Last-In-First-Out Teacher Tenure Rule is Under Attack

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Last-In-First-Out Teacher Tenure Rule is Under Attack
Teacher tenure continues to spark passionate debate, and many states are now considering striking down teacher tenure. Learn more about how this education mainstay may no longer dictate the teaching profession in the future.
Tenure has long been the method for rewarding experienced teachers and ensuring them benefits, pay and job security. However, many education experts today are questioning whether tenure is really the best way to keep the best teachers on the job, particularly in light of recent budget cuts across the country that have led some states to resort to teacher layoffs to minimize costs.

The argument is that a teacher who has been on the job for two years may be able to make a greater impact on students than a teacher who has worked in schools for 22 years. By keeping teachers strictly according to longevity, school districts may stand to lose some of their best and brightest faculty, which is not the best choice for students.

Teachers argue that tenure is necessary to allow teachers the freedom to exercise teaching methods that benefit students without as much concern over test results. Which side is right? We will explore arguments both for and against teacher tenure and some of the potential changes in the air.
 
Layoffs Coming in New York: Who Will be the First to Go?
 
Like other states around the nation, New York is facing some tough decisions when it comes to balancing the state budget. Mayor Michael L. Bloomberg has warned that layoffs are coming, and many of those to get pink slips will be public teachers in the heart of New York City. According to a recent report at the Wall Street Journal, the mayor of the city predicts that more than 6,000 teachers will have to be laid off on his watch. Currently, state law requires that the last teachers to be hired will also be the first to get a pink slip.
 
However, not everyone in New York agrees with this law, and many worry that it will negatively impact the quality of education kids in New York receive. Cathleen P. Black, Chancellor of New York schools, went before the state legislature last week to discuss the impending layoffs, according to a report at the New York Times.  What is Black's solution?
 
"The answer is obvious," Black was reported as saying. "Keep the most effective teachers, whether they have been in the system two years or 22 years." Black's anti-seniority philosophy is backed by an organization known as Education Reform Now, which has funded commercials in the New York area to support their movement. The organization is headed by Joel I. Klein, former school chancellor. The battle between these anti-seniority advocates and tenure supporters continues to rage in New York, and it is impossible to predict whether the issue will be resolved prior to the upcoming layoffs in this state.
 
Shaking Up the System in Los Angeles
 
California has one of the lowest performing school districts in the country today. A report on NPR highlights an interview between Michel Martin and Los Angeles mayor, Antonio Villaraigosa. Although Mayor Villaraigosa worked as an organizer for teachers unions for nearly 15 years, he is now a strong advocate of doing away with the current system of teacher tenure. Villaraigosa believes there can be a middle ground between rewarding teachers for longevity and keeping the best teachers around for the longest period of time.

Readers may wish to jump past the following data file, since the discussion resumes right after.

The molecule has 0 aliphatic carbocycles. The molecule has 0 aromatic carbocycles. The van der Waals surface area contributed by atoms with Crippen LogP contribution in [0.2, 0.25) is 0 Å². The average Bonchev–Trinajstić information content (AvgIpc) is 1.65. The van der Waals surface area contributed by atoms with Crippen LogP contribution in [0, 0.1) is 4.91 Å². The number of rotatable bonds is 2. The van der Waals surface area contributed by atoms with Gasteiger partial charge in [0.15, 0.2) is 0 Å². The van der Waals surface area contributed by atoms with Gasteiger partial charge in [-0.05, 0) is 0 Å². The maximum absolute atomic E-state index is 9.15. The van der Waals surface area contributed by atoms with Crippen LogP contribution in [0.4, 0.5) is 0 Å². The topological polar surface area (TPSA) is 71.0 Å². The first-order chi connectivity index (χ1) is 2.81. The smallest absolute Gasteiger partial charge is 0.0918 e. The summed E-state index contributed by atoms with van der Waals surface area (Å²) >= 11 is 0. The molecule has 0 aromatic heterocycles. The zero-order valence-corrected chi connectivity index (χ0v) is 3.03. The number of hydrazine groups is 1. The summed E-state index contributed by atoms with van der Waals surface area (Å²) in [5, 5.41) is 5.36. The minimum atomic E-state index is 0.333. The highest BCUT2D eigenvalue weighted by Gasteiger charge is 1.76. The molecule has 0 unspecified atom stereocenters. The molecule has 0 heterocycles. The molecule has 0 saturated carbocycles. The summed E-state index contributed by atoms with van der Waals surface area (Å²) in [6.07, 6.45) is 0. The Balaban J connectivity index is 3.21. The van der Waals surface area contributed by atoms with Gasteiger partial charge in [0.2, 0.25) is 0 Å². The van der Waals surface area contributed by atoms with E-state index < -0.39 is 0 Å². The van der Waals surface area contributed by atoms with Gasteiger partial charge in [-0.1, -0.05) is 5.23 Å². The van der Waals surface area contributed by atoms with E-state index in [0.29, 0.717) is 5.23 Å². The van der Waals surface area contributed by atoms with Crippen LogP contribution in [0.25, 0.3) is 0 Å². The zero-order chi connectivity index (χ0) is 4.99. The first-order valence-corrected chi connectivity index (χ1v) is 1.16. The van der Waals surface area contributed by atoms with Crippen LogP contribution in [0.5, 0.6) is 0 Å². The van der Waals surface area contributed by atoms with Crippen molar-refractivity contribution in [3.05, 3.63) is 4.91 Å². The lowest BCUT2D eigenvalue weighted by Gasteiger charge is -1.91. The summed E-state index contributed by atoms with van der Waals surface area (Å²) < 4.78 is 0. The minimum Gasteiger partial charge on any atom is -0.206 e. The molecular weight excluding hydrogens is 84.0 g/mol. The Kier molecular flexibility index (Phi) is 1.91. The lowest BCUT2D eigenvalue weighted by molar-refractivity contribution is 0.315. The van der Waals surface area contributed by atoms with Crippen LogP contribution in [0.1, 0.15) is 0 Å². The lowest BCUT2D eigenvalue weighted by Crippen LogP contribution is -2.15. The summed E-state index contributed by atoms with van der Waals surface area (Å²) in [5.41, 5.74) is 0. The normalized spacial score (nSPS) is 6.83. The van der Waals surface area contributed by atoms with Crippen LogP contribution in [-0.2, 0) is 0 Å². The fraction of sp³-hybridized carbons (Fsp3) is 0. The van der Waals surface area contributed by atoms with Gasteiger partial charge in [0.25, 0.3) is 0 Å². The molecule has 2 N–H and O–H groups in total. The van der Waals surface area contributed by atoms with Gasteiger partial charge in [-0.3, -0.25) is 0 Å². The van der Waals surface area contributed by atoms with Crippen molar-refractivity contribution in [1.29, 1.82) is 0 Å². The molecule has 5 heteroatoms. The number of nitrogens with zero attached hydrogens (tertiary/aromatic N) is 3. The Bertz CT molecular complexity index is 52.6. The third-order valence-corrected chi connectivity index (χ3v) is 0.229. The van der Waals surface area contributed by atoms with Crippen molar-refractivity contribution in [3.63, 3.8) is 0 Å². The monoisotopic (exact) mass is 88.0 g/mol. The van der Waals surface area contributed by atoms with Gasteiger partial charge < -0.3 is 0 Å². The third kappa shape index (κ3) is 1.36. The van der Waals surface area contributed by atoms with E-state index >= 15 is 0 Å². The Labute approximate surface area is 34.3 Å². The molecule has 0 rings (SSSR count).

Villaraigosa told NPR, "The issue of seniority and tenure – teachers and unions and principals are assigned, transferred and laid off strictly on seniority. There's something missing there. You got to have performance as a driver in the decisions we make about our children."
 
New Jersey to Revamp Tenure Programs
 
In New Jersey, a movement is also underway to revamp a tenure system that has been in existence for some time. According to a report at NorthJersey.com, the new proposed guidelines in New Jersey would ensure teachers that are judged effective for a minimum of three years would be eligible for tenure. However, teachers that received unsatisfactory performance reviews two years in a row would also be able to lose that tenure and be put on probationary status. Teacher performance would be evaluated using a number of criteria, including state test scores, observations of classroom work, student work and other evaluative techniques.
 
The Wall Street Journal reports that the proposals made by State Education Commissioner Christopher Cerf and New Jersey Governor Chris Christie would not "eliminate teacher tenure," but fundamentally redefine it. A task force appointed by the administration has been given the responsibility of determining precisely how teacher evaluations will be defined and structured. They are expected to make recommendations to the administration in a report due March 1.
 
Some of the proposals that will be considered for the report include limiting the amount of time the tenure process can take, "effectiveness" grading for teachers and the ability of principals to refuse to hire teachers whose positions were eliminated from other parts of the district. In addition, salary increases for teachers would be based on the number of years a teacher has been employed, post-graduate degrees the teacher holds – and performance evaluations. Teachers with better ratings would be in line for bigger pay increases.
 
Tenure has been a long tradition in public schools, but the system is now under fire in many school districts and cities around the country. With these three states leading the way, it is possible that the definition of "teacher tenure" will undergo a dramatic evolution in the years ahead. Whether those changes will benefit the students in those schools as it is hoped will remain to be seen.

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